Confession time. I’m a mom that is part of the problem. The problem of posting photos of my kids online without asking for their permission and knowing deep down that I’m so excited about sharing, I’m not paying much attention at all to the risks.
Why do I do it? Because I’m madly in love with my two wee ones (who aren’t so wee anymore). Because I’m a proud parent who wants to celebrate their milestones in a way that feels meaningful in our digital world. And, if I’m honest, I think posting pictures of my kids publically helps fill up their love tank and remind them they are cherished and that they matter. . . even if the way I’m communicating happens to be very public.
Am I that different than most parents? According to a recent McAfee survey, I’m in the majority.
Theoretically, I represent one of the 1,000 interviewed for McAfee’s recent Age of Consent survey* that rendered some interesting results.
Can you relate?
- 30% of parents post a photo of their child to social media daily.
- 58% of parents do not ask for permission from their children before posting images of them on social media.
- 22% think that their child is too young to provide permission; 19% claim that it’s their own choice, not their child’s choice.
The surprising part:
- 71% of parents who share images of their kids online agree that the images could end up in the wrong hands.
- Parents’ biggest concerns with sharing photos online include pedophilia (49%), stalking (48%), and kidnapping (45%).
- Other risks of sharing photos online may also be other children seeing the image and engaging in cyberbullying (31%), their child feeling embarrassed (30%), and their child feeling worried or anxious (23%).
If this mere sampling of 1,000 parents (myself included) represents the sharing attitudes of even a fraction of the people who use Facebook (estimated to be one billion globally), then rethinking the way in which we share photos isn’t a bad idea.
We know that asking parents, grandparents, friends, and kids themselves to stop uploading photos altogether would be about as practical as asking the entire state of Texas to line up and do the hokey pokey. It’s not going to happen, nor does it have to.
But we can dilute the risks of photo sharing. Together, we can agree to post smarter, to pause a little longer. We can look out for one another’s privacy, and share in ways that keep us all safe.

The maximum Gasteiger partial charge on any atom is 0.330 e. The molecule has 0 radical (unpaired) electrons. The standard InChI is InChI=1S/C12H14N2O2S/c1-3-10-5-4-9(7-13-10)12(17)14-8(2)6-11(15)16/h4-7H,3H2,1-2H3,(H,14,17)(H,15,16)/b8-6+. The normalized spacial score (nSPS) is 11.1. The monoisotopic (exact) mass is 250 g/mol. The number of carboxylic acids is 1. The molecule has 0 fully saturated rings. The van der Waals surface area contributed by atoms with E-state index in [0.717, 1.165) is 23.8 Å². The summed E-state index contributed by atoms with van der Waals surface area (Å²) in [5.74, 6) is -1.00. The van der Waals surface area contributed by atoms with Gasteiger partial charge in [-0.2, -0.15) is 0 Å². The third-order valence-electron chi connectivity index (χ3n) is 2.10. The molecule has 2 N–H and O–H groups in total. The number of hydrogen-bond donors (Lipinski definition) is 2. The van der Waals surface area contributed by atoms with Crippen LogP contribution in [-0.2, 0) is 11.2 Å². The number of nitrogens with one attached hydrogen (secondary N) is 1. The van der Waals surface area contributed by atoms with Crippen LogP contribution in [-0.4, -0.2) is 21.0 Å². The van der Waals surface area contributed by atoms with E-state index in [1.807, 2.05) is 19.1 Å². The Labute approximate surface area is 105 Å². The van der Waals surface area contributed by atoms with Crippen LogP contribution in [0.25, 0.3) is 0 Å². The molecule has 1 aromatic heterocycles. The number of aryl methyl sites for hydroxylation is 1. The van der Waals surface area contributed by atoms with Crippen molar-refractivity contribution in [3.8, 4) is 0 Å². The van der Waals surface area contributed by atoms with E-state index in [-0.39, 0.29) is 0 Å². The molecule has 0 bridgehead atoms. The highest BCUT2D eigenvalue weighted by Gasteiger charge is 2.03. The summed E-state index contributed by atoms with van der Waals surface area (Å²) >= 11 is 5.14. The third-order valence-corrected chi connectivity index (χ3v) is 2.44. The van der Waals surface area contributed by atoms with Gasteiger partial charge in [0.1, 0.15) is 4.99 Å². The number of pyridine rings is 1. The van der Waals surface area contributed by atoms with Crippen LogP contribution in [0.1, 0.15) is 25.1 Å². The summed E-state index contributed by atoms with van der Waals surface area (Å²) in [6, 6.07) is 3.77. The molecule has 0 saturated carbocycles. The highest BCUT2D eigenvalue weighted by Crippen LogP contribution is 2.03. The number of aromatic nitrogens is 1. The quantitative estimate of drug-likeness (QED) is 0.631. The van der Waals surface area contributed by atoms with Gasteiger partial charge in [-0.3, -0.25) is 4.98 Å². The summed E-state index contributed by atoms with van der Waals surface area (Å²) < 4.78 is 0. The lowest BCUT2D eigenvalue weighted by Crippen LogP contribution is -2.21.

Ways to help minimize photo sharing risks:
- Pause before uploading. That photo of your child is awesome but have you stopped to analyze it? Ask yourself: Is there anything in this photo that could be used as an identifier? Have I inadvertently given away personal information such as a birthdate, a visible home addresses, a school uniform, financial details, or potential passwords? Is the photo I’m about to upload something I’d be okay with a stranger seeing?
- Review your privacy settings. It’s easy to forget that when we upload a photo, we lose complete control over who will see, modify, and share that photo again (anywhere they choose and in any way they choose). You can minimize the scope of your audience to only trusted friends and family by customizing your privacy settings within each social network. Platforms like Facebook and Instagram have privacy settings that allow you to share posts (and account access) with select people. Use the controls available to boost your family privacy.
- Voice your sharing preferences with others. While it may be awkward, it’s okay (even admirable) to request friends and family to reign in or refrain from posting photos of your children online. This rule also applies to other people’s public comments about your vacation plans, new house, children’s names or birthdates, or any other content that gives away too much data. Don’t hesitate to promptly delete those comments by others and explain yourself in a private message if necessary.
- Turn off geotagging on photos. Did you know that the photo you upload has metadata assigned to it that can tell others your exact location? That’s right. Many social networks will tag a user’s location when that user uploads a photo. To make sure this doesn’t happen, simply turn off geotagging abilities on your phone. This precaution is particularly important when posting photos away from home.
- Be mindful of identity theft. Identity theft is no joke. Photos can reveal a lot about your lifestyle, your habits, and they can unintentionally give away your data. Consider using an identity theft protection solution like McAfee Identity Theft Protection that can help protect your identity and safeguard your personal information.
* McAfee commissioned OnePoll to conduct a survey of 1,000 parents of children ages one month to 16 years old in the U.S.
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